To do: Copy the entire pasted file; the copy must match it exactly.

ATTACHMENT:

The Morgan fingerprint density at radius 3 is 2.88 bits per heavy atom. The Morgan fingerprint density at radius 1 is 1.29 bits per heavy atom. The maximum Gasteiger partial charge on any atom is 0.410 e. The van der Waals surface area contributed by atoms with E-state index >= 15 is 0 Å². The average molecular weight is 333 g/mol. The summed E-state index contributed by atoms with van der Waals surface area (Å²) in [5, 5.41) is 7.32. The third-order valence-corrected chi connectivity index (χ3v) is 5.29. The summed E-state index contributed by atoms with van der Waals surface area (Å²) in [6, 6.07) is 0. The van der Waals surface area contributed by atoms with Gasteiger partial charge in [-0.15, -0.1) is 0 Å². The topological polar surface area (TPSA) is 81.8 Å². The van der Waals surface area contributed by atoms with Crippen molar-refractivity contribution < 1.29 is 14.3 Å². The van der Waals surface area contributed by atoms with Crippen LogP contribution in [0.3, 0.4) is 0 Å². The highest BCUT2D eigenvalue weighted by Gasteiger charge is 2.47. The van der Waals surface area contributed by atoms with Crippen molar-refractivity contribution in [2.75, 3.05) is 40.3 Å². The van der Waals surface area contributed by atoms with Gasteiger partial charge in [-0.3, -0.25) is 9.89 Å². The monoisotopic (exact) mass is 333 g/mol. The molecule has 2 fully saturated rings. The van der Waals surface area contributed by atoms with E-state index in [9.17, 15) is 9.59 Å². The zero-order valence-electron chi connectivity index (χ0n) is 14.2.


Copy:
The Morgan fingerprint density at radius 3 is 2.88 bits per heavy atom. The Morgan fingerprint density at radius 1 is 1.29 bits per heavy atom. The maximum Gasteiger partial charge on any atom is 0.410 e. The van der Waals surface area contributed by atoms with E-state index >= 15 is 0 Å². The average molecular weight is 333 g/mol. The summed E-state index contributed by atoms with van der Waals surface area (Å²) in [5, 5.41) is 7.32. The third-order valence-corrected chi connectivity index (χ3v) is 5.29. The summed E-state index contributed by atoms with van der Waals surface area (Å²) in [6, 6.07) is 0. The van der Waals surface area contributed by atoms with Gasteiger partial charge in [-0.15, -0.1) is 0 Å². The topological polar surface area (TPSA) is 81.8 Å². The van der Waals surface area contributed by atoms with Crippen molar-refractivity contribution < 1.29 is 14.3 Å². The van der Waals surface area contributed by atoms with Crippen LogP contribution in [0.3, 0.4) is 0 Å². The highest BCUT2D eigenvalue weighted by Gasteiger charge is 2.47. The van der Waals surface area contributed by atoms with Crippen molar-refractivity contribution in [2.75, 3.05) is 40.3 Å². The van der Waals surface area contributed by atoms with Gasteiger partial charge in [-0.3, -0.25) is 9.89 Å². The monoisotopic (exact) mass is 333 g/mol. The molecule has 2 fully saturated rings. The van der Waals surface area contributed by atoms with E-state index in [9.17, 15) is 9.59 Å². The zero-order valence-electron chi connectivity index (χ0n) is 14.2.